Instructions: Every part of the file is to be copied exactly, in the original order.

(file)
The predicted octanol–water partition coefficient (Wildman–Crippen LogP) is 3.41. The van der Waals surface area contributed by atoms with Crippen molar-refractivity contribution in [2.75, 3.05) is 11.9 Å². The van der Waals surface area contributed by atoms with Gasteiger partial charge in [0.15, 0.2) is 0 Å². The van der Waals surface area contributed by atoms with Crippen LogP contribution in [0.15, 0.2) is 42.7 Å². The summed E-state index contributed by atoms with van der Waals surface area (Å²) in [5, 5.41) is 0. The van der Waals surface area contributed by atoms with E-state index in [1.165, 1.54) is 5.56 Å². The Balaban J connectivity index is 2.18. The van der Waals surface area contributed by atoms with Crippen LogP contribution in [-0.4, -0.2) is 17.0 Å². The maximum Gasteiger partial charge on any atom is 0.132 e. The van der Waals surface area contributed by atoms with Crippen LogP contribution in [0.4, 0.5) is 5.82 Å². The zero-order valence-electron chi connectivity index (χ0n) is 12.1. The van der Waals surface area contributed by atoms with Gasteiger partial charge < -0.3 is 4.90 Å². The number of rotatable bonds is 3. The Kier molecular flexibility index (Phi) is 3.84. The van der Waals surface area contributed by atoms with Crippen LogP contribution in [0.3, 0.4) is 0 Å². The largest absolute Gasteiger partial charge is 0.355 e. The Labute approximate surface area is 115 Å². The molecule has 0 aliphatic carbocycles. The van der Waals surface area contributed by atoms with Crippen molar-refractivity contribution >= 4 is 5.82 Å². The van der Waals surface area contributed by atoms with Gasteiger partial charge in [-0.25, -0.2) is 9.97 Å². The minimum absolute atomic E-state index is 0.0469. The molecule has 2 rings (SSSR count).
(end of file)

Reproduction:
The predicted octanol–water partition coefficient (Wildman–Crippen LogP) is 3.41. The van der Waals surface area contributed by atoms with Crippen molar-refractivity contribution in [2.75, 3.05) is 11.9 Å². The van der Waals surface area contributed by atoms with Gasteiger partial charge in [0.15, 0.2) is 0 Å². The van der Waals surface area contributed by atoms with Crippen LogP contribution in [0.15, 0.2) is 42.7 Å². The summed E-state index contributed by atoms with van der Waals surface area (Å²) in [5, 5.41) is 0. The van der Waals surface area contributed by atoms with E-state index in [1.165, 1.54) is 5.56 Å². The Balaban J connectivity index is 2.18. The van der Waals surface area contributed by atoms with Crippen LogP contribution in [-0.4, -0.2) is 17.0 Å². The maximum Gasteiger partial charge on any atom is 0.132 e. The van der Waals surface area contributed by atoms with Crippen LogP contribution in [0.4, 0.5) is 5.82 Å². The zero-order valence-electron chi connectivity index (χ0n) is 12.1. The van der Waals surface area contributed by atoms with Gasteiger partial charge < -0.3 is 4.90 Å². The number of rotatable bonds is 3. The Kier molecular flexibility index (Phi) is 3.84. The van der Waals surface area contributed by atoms with Crippen LogP contribution in [0.3, 0.4) is 0 Å². The largest absolute Gasteiger partial charge is 0.355 e. The Labute approximate surface area is 115 Å². The molecule has 0 aliphatic carbocycles. The van der Waals surface area contributed by atoms with Crippen molar-refractivity contribution >= 4 is 5.82 Å². The van der Waals surface area contributed by atoms with Gasteiger partial charge in [-0.25, -0.2) is 9.97 Å². The minimum absolute atomic E-state index is 0.0469. The molecule has 2 rings (SSSR count).